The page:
It’s probably Condensation………..
Leaking versus Condensation, it’s the big battle, the showdown when trying to decide if there is a fault with your tent or if it’s just nature making your sheets soggy….
When moist, warm air comes into contact with either a surface or air that is colder than it is, the warm air cannot retain the same amount of moisture as it did and therefore water is released either into the air or onto the colder surface which causes condensation to form.
Most houses these days have double glazing which largely eradicates problems with condensation in most homes. However, some of us will be old enough to remember condensation dripping down the inside of an old single glazed window in the morning, that’s exactly happens in your tent or awning.
When you’re in a tent with a few other people, all breathing, talking and exhaling warm air. If it’s cold outside then the relatively warm air in the tent hits the cool fabric, it condenses into liquid form. Leaving your air vents open and even a door slightly open to allow a passage of air will reduce condensation, but if there’s not much of a breeze then unfortunately the cool moist air will remain in your tent and condensation will form. The fact is, the average person can produce up to one pint of condensation per night so if you have a big family, as they say in the USA…….do the math.
Condensation is more likely to be worse after a warm day when there’s a significant drop in temperature. Rainy conditions can also make things worse, especially due to the fact that those water droplets that might well stay in place and eventually evaporate in still conditions, will soon start to drip as the rain pounds and vibrates the fabric of your tent.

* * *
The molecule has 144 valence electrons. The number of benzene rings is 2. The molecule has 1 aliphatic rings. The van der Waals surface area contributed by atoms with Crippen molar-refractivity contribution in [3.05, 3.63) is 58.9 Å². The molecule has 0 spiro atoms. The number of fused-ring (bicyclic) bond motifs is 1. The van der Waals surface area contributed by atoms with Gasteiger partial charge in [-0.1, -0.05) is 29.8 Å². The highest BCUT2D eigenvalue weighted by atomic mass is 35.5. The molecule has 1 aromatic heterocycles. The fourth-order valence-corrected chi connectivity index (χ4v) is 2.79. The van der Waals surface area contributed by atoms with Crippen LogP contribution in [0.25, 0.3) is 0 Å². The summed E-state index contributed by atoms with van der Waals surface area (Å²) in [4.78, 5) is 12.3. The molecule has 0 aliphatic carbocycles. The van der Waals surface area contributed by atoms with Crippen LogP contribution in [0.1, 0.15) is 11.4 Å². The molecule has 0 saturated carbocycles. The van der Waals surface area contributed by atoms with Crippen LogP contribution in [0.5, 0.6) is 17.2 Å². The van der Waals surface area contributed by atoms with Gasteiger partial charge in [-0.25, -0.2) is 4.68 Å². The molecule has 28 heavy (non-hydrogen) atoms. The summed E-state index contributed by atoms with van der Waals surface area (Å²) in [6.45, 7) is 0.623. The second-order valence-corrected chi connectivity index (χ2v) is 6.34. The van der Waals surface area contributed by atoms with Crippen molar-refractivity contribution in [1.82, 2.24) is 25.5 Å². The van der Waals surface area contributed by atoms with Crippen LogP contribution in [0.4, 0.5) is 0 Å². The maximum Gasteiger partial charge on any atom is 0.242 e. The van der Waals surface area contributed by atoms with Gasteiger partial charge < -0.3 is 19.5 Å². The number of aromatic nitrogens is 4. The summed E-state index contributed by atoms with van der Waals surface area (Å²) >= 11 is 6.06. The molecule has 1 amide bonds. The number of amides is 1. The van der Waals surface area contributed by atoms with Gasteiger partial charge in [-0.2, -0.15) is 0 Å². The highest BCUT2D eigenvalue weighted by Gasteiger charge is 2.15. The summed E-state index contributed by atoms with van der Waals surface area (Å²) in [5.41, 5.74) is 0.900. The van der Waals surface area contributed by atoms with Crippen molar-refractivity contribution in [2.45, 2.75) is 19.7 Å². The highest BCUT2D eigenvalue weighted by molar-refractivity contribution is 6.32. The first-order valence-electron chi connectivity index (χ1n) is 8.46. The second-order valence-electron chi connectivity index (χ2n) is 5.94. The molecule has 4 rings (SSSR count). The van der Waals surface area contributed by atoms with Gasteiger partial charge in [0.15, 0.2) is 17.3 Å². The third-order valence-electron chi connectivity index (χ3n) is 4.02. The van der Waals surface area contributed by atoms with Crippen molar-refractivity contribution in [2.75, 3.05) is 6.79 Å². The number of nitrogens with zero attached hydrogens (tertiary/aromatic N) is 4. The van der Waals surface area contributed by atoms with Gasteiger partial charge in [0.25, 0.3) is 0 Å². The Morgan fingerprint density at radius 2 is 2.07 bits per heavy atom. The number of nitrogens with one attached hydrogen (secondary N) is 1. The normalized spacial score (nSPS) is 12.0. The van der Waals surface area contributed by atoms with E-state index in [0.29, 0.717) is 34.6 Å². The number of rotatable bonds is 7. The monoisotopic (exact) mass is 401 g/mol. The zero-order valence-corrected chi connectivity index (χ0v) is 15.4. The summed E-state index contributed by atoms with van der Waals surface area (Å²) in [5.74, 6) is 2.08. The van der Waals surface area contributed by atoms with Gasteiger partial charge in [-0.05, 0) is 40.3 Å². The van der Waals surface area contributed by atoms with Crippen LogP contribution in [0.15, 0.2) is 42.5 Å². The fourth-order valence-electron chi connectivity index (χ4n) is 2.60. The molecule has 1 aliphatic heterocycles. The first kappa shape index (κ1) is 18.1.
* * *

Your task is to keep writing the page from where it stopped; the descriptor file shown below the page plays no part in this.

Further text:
Condensation in Air Tents
If you have an air tent then you might well see water forming on and subsequently running down the beams and in extreme cases pooling at the base of the beams.
The air which circulates around the beams is insulated and warm. When it rains and the temperature outside suddenly drops then the temperature of the air inside the beams drops quite quickly. At this point moisture will appear as water droplets on the beams themselves and start to run. It’s not surprising that this confluence of events makes many people think that rain is coming in where the beams meet the fabric of the tent. In reality it’s more than likely good old condensation. We think it’s worth putting up with a little bit of soggy beam every now and then bearing in mind the wealth of benefits offered by a modern Air Tent.
If you have a wet tent then a good way to dry it is to wipe it down with a cloth or towel.
Condensation will mostly be a problem in Polyester tents as the fabric isn’t breathable. Polycotton tents breath so condensation is less of an issue in these models.
Next time you go camping you can keep condensation to a minimum by storing any wet gear outside if possible. Don’t cook inside (condensation can be the least of your worries here…) Try and pitch in a spot that gets a bit of natural breeze, and if the surface looks a bit wet, don’t touch the sides!
If it’s a bit chilly in the evening and you have a heater on, beware, you will pay for it with condensation in the morning!